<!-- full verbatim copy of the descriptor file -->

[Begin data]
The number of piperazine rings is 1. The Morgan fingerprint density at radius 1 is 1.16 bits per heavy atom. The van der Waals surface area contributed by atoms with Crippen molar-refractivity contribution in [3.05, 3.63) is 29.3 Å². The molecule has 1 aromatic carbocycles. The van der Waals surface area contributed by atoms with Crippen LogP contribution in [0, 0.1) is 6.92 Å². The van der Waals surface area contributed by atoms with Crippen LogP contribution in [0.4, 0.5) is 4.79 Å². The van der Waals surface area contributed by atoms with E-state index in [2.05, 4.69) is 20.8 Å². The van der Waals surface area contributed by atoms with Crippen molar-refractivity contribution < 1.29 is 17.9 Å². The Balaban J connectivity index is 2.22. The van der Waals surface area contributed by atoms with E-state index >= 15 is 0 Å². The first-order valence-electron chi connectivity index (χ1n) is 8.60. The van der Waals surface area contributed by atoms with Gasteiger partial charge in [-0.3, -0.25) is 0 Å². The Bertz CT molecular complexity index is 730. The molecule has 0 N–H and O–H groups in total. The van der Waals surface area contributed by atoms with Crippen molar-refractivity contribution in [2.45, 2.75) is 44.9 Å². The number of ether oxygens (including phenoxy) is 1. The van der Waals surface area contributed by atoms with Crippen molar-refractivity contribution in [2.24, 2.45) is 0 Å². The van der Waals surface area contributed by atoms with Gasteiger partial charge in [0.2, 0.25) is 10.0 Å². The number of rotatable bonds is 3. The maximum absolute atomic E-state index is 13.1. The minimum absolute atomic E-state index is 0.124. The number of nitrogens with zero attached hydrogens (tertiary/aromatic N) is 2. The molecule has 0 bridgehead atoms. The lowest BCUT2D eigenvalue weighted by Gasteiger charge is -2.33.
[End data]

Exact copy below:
The number of piperazine rings is 1. The Morgan fingerprint density at radius 1 is 1.16 bits per heavy atom. The van der Waals surface area contributed by atoms with Crippen molar-refractivity contribution in [3.05, 3.63) is 29.3 Å². The molecule has 1 aromatic carbocycles. The van der Waals surface area contributed by atoms with Crippen LogP contribution in [0, 0.1) is 6.92 Å². The van der Waals surface area contributed by atoms with Crippen LogP contribution in [0.4, 0.5) is 4.79 Å². The van der Waals surface area contributed by atoms with E-state index in [2.05, 4.69) is 20.8 Å². The van der Waals surface area contributed by atoms with Crippen molar-refractivity contribution < 1.29 is 17.9 Å². The Balaban J connectivity index is 2.22. The van der Waals surface area contributed by atoms with E-state index >= 15 is 0 Å². The first-order valence-electron chi connectivity index (χ1n) is 8.60. The van der Waals surface area contributed by atoms with Gasteiger partial charge in [-0.3, -0.25) is 0 Å². The Bertz CT molecular complexity index is 730. The molecule has 0 N–H and O–H groups in total. The van der Waals surface area contributed by atoms with Crippen molar-refractivity contribution in [2.45, 2.75) is 44.9 Å². The number of ether oxygens (including phenoxy) is 1. The van der Waals surface area contributed by atoms with Crippen molar-refractivity contribution in [2.24, 2.45) is 0 Å². The van der Waals surface area contributed by atoms with Gasteiger partial charge in [0.2, 0.25) is 10.0 Å². The number of rotatable bonds is 3. The maximum absolute atomic E-state index is 13.1. The minimum absolute atomic E-state index is 0.124. The number of nitrogens with zero attached hydrogens (tertiary/aromatic N) is 2. The molecule has 0 bridgehead atoms. The lowest BCUT2D eigenvalue weighted by Gasteiger charge is -2.33.